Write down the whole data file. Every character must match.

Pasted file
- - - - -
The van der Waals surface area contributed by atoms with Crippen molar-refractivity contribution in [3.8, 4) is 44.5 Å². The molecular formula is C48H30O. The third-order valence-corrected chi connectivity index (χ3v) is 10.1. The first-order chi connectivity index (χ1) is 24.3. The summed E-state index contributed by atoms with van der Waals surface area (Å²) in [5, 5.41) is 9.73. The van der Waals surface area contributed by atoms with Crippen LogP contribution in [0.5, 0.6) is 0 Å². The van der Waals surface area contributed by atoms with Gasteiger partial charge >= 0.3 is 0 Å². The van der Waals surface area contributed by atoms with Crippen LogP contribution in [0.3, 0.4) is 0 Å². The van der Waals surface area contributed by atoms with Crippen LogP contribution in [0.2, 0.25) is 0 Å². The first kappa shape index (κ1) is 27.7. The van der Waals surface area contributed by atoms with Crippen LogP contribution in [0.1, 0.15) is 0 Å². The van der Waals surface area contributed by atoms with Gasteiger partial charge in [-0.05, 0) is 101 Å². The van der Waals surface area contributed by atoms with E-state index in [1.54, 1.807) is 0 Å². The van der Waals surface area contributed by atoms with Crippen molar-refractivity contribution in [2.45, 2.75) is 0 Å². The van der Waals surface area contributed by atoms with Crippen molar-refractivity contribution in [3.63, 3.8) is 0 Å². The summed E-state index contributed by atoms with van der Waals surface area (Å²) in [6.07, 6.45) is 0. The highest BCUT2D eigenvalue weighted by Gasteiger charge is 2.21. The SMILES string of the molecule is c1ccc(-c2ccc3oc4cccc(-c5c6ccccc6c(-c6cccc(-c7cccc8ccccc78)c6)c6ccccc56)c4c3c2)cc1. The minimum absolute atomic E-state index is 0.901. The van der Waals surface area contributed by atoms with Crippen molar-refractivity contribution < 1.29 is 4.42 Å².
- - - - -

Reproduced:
The van der Waals surface area contributed by atoms with Crippen molar-refractivity contribution in [3.8, 4) is 44.5 Å². The molecular formula is C48H30O. The third-order valence-corrected chi connectivity index (χ3v) is 10.1. The first-order chi connectivity index (χ1) is 24.3. The summed E-state index contributed by atoms with van der Waals surface area (Å²) in [5, 5.41) is 9.73. The van der Waals surface area contributed by atoms with Crippen LogP contribution in [0.5, 0.6) is 0 Å². The van der Waals surface area contributed by atoms with Gasteiger partial charge >= 0.3 is 0 Å². The van der Waals surface area contributed by atoms with Crippen LogP contribution in [0.3, 0.4) is 0 Å². The van der Waals surface area contributed by atoms with Crippen LogP contribution in [0.2, 0.25) is 0 Å². The first kappa shape index (κ1) is 27.7. The van der Waals surface area contributed by atoms with Crippen LogP contribution in [0.1, 0.15) is 0 Å². The van der Waals surface area contributed by atoms with Gasteiger partial charge in [-0.05, 0) is 101 Å². The van der Waals surface area contributed by atoms with E-state index in [1.54, 1.807) is 0 Å². The van der Waals surface area contributed by atoms with Crippen molar-refractivity contribution in [2.45, 2.75) is 0 Å². The van der Waals surface area contributed by atoms with Crippen molar-refractivity contribution in [3.63, 3.8) is 0 Å². The summed E-state index contributed by atoms with van der Waals surface area (Å²) in [6.07, 6.45) is 0. The highest BCUT2D eigenvalue weighted by Gasteiger charge is 2.21. The SMILES string of the molecule is c1ccc(-c2ccc3oc4cccc(-c5c6ccccc6c(-c6cccc(-c7cccc8ccccc78)c6)c6ccccc56)c4c3c2)cc1. The minimum absolute atomic E-state index is 0.901. The van der Waals surface area contributed by atoms with Crippen molar-refractivity contribution < 1.29 is 4.42 Å².